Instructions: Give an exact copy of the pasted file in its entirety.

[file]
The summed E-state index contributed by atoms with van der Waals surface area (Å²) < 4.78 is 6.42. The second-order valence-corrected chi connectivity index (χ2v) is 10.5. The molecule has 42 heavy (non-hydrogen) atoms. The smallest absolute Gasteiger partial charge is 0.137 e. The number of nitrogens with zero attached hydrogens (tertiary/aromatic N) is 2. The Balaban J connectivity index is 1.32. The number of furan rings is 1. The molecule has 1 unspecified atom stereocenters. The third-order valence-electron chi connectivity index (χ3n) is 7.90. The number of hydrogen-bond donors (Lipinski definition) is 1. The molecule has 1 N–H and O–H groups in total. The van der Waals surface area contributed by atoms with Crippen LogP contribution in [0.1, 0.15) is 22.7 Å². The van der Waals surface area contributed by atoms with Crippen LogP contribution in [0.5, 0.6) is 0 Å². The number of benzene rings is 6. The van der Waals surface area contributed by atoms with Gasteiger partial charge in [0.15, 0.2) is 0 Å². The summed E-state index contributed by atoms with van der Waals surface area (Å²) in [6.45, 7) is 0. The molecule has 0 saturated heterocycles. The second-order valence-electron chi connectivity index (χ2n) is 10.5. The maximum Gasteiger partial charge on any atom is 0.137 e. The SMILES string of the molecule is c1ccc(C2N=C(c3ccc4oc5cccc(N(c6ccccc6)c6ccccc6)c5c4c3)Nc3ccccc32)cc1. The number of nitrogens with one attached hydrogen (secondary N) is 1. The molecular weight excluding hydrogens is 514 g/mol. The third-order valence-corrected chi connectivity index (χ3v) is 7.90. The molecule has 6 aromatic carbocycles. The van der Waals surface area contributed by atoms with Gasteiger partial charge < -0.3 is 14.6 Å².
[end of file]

The summed E-state index contributed by atoms with van der Waals surface area (Å²) < 4.78 is 6.42. The second-order valence-corrected chi connectivity index (χ2v) is 10.5. The molecule has 42 heavy (non-hydrogen) atoms. The smallest absolute Gasteiger partial charge is 0.137 e. The number of nitrogens with zero attached hydrogens (tertiary/aromatic N) is 2. The Balaban J connectivity index is 1.32. The number of furan rings is 1. The molecule has 1 unspecified atom stereocenters. The third-order valence-electron chi connectivity index (χ3n) is 7.90. The number of hydrogen-bond donors (Lipinski definition) is 1. The molecule has 1 N–H and O–H groups in total. The van der Waals surface area contributed by atoms with Crippen LogP contribution in [0.1, 0.15) is 22.7 Å². The van der Waals surface area contributed by atoms with Crippen LogP contribution in [0.5, 0.6) is 0 Å². The number of benzene rings is 6. The van der Waals surface area contributed by atoms with Gasteiger partial charge in [0.15, 0.2) is 0 Å². The summed E-state index contributed by atoms with van der Waals surface area (Å²) in [6.45, 7) is 0. The molecule has 0 saturated heterocycles. The second-order valence-electron chi connectivity index (χ2n) is 10.5. The maximum Gasteiger partial charge on any atom is 0.137 e. The SMILES string of the molecule is c1ccc(C2N=C(c3ccc4oc5cccc(N(c6ccccc6)c6ccccc6)c5c4c3)Nc3ccccc32)cc1. The number of nitrogens with one attached hydrogen (secondary N) is 1. The molecular weight excluding hydrogens is 514 g/mol. The third-order valence-corrected chi connectivity index (χ3v) is 7.90. The molecule has 6 aromatic carbocycles. The van der Waals surface area contributed by atoms with Gasteiger partial charge < -0.3 is 14.6 Å².